From: Allin Cottrell (cottrell@WFU.EDU)
Date: Thu Jun 15 2006 - 22:36:56 EDT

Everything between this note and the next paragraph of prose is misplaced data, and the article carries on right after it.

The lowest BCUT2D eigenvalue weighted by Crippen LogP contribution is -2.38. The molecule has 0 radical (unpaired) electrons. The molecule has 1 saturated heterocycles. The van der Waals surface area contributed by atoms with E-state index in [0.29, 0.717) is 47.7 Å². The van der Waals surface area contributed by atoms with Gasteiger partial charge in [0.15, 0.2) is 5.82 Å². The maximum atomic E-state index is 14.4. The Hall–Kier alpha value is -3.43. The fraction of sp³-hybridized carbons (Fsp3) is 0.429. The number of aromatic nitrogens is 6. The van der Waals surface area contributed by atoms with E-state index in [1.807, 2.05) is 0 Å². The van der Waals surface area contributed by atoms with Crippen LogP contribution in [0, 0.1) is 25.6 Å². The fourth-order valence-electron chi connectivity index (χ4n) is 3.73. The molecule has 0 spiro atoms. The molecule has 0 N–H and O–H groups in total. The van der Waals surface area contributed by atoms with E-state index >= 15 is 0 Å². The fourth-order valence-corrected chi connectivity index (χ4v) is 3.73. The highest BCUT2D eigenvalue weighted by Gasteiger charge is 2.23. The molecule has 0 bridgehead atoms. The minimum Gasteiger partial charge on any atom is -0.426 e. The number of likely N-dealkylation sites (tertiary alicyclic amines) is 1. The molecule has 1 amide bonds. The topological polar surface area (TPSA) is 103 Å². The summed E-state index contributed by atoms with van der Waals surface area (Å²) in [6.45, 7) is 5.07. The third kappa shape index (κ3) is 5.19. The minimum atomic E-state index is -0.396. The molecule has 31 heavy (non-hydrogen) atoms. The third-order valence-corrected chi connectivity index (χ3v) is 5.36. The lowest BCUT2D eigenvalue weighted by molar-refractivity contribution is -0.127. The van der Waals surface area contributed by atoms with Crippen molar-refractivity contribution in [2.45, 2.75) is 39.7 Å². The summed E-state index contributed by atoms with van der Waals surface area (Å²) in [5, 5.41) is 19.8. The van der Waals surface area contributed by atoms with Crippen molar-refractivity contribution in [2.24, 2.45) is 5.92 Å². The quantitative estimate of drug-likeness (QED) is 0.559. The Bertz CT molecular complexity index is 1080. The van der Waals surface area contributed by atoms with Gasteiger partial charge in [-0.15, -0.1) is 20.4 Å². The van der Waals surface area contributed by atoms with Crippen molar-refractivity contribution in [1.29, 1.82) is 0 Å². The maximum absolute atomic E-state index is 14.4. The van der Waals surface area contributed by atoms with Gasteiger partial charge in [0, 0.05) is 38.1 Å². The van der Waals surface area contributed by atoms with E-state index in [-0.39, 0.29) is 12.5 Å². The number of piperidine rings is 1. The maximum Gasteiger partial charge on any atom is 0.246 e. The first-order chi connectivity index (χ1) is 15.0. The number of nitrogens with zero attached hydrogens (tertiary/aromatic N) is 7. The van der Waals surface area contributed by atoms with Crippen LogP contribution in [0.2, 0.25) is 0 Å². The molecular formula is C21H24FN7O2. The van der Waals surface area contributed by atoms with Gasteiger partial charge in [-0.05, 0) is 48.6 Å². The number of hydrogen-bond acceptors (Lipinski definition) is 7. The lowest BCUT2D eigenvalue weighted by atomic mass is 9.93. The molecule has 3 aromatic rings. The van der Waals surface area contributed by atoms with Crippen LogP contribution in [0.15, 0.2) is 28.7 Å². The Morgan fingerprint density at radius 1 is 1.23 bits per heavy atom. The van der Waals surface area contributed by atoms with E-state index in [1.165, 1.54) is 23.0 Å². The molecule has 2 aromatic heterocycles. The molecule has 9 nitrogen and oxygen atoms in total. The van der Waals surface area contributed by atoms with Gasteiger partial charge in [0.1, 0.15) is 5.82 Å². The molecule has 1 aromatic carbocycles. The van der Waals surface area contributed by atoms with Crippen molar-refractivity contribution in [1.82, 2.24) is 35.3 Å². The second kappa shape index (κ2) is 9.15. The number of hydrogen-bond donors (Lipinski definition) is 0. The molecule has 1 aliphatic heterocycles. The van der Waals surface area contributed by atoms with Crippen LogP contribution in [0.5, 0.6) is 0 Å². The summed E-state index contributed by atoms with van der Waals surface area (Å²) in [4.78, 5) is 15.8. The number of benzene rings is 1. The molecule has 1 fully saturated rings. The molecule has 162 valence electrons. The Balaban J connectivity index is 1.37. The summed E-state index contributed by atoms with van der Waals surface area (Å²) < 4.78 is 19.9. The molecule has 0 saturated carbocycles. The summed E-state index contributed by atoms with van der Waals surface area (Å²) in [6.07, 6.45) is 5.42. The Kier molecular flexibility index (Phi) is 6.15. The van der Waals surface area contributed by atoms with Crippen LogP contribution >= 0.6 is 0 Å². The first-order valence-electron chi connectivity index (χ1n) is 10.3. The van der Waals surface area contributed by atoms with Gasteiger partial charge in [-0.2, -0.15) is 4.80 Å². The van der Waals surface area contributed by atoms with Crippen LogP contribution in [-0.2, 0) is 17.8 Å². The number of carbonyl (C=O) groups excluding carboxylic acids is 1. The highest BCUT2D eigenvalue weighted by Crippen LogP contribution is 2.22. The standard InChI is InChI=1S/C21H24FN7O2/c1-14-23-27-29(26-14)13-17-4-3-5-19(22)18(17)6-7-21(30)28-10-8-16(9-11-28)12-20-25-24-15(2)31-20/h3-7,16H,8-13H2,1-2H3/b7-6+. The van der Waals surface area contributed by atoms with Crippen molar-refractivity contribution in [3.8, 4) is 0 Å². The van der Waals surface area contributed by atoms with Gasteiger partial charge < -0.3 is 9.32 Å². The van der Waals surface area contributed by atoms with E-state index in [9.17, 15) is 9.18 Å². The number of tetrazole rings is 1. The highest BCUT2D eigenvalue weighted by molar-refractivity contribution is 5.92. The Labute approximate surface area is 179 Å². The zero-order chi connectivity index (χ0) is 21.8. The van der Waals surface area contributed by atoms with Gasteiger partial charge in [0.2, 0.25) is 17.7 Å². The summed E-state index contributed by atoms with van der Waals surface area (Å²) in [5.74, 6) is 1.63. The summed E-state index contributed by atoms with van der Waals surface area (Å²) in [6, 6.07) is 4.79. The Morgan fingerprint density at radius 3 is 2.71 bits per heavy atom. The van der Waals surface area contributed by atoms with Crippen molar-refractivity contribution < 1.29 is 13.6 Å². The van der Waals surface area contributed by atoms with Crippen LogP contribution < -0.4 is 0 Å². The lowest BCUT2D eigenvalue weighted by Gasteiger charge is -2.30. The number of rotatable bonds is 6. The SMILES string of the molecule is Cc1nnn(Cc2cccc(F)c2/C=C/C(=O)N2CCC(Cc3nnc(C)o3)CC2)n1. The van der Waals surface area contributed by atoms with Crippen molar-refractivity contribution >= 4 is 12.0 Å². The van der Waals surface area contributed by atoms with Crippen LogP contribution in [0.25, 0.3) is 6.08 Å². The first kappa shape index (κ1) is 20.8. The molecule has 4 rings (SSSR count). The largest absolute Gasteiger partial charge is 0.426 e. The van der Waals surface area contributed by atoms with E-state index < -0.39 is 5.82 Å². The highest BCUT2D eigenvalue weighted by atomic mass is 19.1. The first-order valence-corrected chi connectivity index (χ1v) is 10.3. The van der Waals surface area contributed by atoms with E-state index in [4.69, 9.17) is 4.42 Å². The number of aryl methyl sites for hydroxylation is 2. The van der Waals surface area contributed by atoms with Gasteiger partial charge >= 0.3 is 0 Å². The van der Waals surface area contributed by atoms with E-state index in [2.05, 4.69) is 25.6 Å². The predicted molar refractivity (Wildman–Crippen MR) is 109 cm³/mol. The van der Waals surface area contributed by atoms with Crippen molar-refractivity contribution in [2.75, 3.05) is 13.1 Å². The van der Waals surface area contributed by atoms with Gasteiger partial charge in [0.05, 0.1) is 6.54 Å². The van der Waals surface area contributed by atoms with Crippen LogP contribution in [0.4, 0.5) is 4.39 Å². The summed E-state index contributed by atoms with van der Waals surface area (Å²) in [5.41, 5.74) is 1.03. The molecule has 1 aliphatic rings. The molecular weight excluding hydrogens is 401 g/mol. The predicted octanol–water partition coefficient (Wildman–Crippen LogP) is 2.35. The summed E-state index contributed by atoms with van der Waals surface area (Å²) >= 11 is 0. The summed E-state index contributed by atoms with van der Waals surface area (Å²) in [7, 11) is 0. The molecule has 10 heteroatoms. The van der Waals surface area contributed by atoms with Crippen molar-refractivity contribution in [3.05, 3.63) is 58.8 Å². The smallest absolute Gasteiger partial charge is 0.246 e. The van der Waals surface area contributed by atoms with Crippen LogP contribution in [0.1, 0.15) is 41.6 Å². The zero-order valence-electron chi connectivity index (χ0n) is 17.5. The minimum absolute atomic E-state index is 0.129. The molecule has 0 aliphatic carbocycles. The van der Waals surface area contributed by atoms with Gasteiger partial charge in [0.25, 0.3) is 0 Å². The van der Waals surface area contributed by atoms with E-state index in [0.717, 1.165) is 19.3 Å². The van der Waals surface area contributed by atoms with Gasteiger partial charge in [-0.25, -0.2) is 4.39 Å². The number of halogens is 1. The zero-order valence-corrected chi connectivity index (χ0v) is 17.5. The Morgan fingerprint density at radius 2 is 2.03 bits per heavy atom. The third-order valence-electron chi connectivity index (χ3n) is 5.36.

On Thu, 15 Jun 2006, Ian Wright wrote: > Why do you think labour-values should be independent of the > real wage? "The value of a commodity, or the quantity of any other commodity for which it will exchange, depends on the relative quantity of labour which is necessary for its production, and not on the greater or less compensation which is paid for that labour." Thus Ricardo starts Chapter 1 of the Principles. But seriously, this is not a trivial question to answer. Marx started from Ricardo's point of view, and was troubled by the discrepancy between labour-values, so defined, and prices of production. He saw prices of production as a mechanism for the redistribution of surplus value, and reckoned that this redistribution left total price equal to the total of labour-values, and total profit equal to total surplus value. As we all know. But the math didn't work out that way -- as again we all know. You're offering Marx a solution, but it's not at all clear it's one he'd take. In the context of the present argument (simple reproduction with a surplus that's consumed by the capitalists), you're arguing (I think) that labour-values and prices of production are _identical_ (even if organic compositions differ). That obviously preserves Marx's two equalities, but at too high a cost: the distinction between labour-values and prices of production is effaced. Labour-values are no longer "quantities of labour necessary for production", other than in what I see as a tricksy sense. In fact, I see your analysis as back-handedly supporting Smith's old argument: that the labour theory of value ceases to apply with the emergence of profits on stock. With this twist: it's not that prices cease to correspond to labour-values, but that "labour-values" have to be redefined so that they no longer correspond to the labour-times required to produce things -- which latter quantities are left orphaned, without any valid theoretical status ("Sraffian values", based on an accounting error). Prices of production are "correct" and labour-values have to be redefined to match. I want labour-values to be based on production technology and direct labour-time requirements alone, as per the classics, and to be independent of distributional variables. That way they're (in principle) capable of explaining the pattern of commodity exchange ratios in a particularly strong sense. A robust materialist sense. Of course, it's an empirical matter whether they actually do so. Allin.
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